Work starts to restore painted-over Banksy murals

image copyrightFARCO
image captionThe murals were created for an exhibition at The Arches in 2001

Restoration work is under way on three early works by the artist Banksy which were accidently painted over with grey emulsion in a Glasgow nightclub.

The murals, which feature a gun-toting monkey in a tutu and a framed Mona Lisa, were created as part of an exhibition at The Arches in 2001.

But they were mistakenly covered in 2007 then left after the club went into administration in 2015.

A team of restorers are expected to take five months to uncover the works.

Members of the public could view the restoration live at Argyle Street as work began on Saturday.

Banksy created the works, which also feature the words "Every time I hear the word culture I release the safety on my 9mm" when he was beginning his career as a graffiti artist.

They were shown as part of the "Peace is Tough" exhibition in March 2001, headlined by Jamie Reid, best-known for creating the iconic Sex Pistols Never Mind The Bollocks album cover.

image captionThe painstaking work is expected to take up to five months to complete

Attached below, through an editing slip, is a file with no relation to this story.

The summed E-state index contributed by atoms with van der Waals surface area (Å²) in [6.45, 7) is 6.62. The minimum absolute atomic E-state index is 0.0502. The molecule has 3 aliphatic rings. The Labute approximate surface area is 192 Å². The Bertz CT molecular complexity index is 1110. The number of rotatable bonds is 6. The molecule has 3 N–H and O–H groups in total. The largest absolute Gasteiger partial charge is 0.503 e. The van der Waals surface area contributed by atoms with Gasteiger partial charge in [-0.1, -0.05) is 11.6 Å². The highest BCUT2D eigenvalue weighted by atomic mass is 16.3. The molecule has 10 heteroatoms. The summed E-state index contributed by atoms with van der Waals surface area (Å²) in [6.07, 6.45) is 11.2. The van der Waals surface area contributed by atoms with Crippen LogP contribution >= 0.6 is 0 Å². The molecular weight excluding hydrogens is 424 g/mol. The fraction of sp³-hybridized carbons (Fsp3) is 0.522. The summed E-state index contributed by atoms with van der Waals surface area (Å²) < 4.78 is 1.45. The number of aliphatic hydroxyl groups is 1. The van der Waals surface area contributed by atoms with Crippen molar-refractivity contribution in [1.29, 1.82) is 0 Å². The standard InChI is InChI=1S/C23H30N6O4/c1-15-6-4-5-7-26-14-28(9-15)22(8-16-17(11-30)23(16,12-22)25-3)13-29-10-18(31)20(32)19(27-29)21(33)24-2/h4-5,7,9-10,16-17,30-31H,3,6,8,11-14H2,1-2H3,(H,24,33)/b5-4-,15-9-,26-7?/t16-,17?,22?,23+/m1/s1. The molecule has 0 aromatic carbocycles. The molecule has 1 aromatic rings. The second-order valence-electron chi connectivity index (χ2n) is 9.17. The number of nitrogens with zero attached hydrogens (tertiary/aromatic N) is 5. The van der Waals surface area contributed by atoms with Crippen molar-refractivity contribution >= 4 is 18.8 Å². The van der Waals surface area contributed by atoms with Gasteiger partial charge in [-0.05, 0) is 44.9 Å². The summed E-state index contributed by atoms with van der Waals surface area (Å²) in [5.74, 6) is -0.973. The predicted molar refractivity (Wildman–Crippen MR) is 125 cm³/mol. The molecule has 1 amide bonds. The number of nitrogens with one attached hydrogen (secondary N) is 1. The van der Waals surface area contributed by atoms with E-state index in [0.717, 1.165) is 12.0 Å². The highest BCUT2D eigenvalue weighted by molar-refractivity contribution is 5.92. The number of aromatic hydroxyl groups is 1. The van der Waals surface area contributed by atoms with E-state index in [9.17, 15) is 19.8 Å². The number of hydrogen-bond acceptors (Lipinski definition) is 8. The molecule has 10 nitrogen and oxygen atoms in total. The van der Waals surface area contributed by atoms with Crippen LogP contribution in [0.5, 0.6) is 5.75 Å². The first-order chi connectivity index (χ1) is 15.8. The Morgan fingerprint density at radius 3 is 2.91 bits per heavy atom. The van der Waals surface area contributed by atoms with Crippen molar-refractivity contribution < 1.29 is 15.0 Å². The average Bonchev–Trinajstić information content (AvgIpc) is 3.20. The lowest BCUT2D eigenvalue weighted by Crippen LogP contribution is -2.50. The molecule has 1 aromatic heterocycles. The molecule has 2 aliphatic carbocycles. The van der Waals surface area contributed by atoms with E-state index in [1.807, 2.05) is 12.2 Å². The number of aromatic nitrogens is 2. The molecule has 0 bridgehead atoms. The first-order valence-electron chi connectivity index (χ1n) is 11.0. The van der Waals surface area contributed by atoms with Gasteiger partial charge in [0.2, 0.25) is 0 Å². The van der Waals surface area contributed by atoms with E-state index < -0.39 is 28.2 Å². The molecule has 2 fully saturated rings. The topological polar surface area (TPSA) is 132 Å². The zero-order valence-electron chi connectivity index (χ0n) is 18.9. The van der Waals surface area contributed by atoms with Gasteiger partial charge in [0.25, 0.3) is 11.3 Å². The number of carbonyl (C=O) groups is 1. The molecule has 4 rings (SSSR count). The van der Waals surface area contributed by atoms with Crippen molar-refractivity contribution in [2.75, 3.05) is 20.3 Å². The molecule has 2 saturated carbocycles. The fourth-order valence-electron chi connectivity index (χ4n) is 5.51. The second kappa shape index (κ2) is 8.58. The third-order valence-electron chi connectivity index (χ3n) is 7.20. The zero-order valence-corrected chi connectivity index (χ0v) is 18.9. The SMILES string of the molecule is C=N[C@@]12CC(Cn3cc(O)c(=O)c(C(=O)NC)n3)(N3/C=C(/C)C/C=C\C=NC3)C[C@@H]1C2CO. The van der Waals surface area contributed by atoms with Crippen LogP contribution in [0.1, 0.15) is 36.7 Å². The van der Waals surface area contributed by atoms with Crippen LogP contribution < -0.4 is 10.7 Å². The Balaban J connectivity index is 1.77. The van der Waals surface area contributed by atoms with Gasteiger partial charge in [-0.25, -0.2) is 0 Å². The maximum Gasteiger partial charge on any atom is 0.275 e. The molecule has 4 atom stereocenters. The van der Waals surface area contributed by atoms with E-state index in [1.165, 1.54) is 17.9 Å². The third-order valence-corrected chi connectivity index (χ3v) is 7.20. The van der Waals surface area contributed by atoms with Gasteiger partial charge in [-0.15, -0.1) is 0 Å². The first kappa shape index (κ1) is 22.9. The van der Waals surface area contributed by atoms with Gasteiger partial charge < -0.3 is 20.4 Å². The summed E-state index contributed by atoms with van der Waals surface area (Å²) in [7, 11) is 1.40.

But six years later, and long after Banksy had established himself as an international artist, the murals were covered with grey emulsion during refurbishment work at the nightclub.

When the club went into administration in 2015, the then owners had considered restoring the murals and selling them to clear the club's debts.

Chris Bull, technical director at Fine Arts Restoration Co (Farco), which is carrying out the restoration, said the murals were the only known works by Banksy in Scotland with any provenance.

And he said bringing them back is a time-consuming job.

Mr Bull said: "It is done using solvents to strip back the layers of grey paint.

"It is a pretty technical job and it needs to be done by a professional but it is possible.

"When you remove the grey paint and find the artwork underneath it is very rewarding."

image captionA projector beams the original on to the wall to help the team restore the murals to their former glory

He said a combination of solvents are used to soften the paint before it can be stripped back.

The chemicals then have to be neutralised so they don't damage the artwork.

The new owners of the venue, Argyle Street Arches, say they now want to save the works for the nation.

They have commissioned Farco to complete the restoration and have launched a crowd-funding drive to finance the project.

Once complete the works will be put on permanent display.

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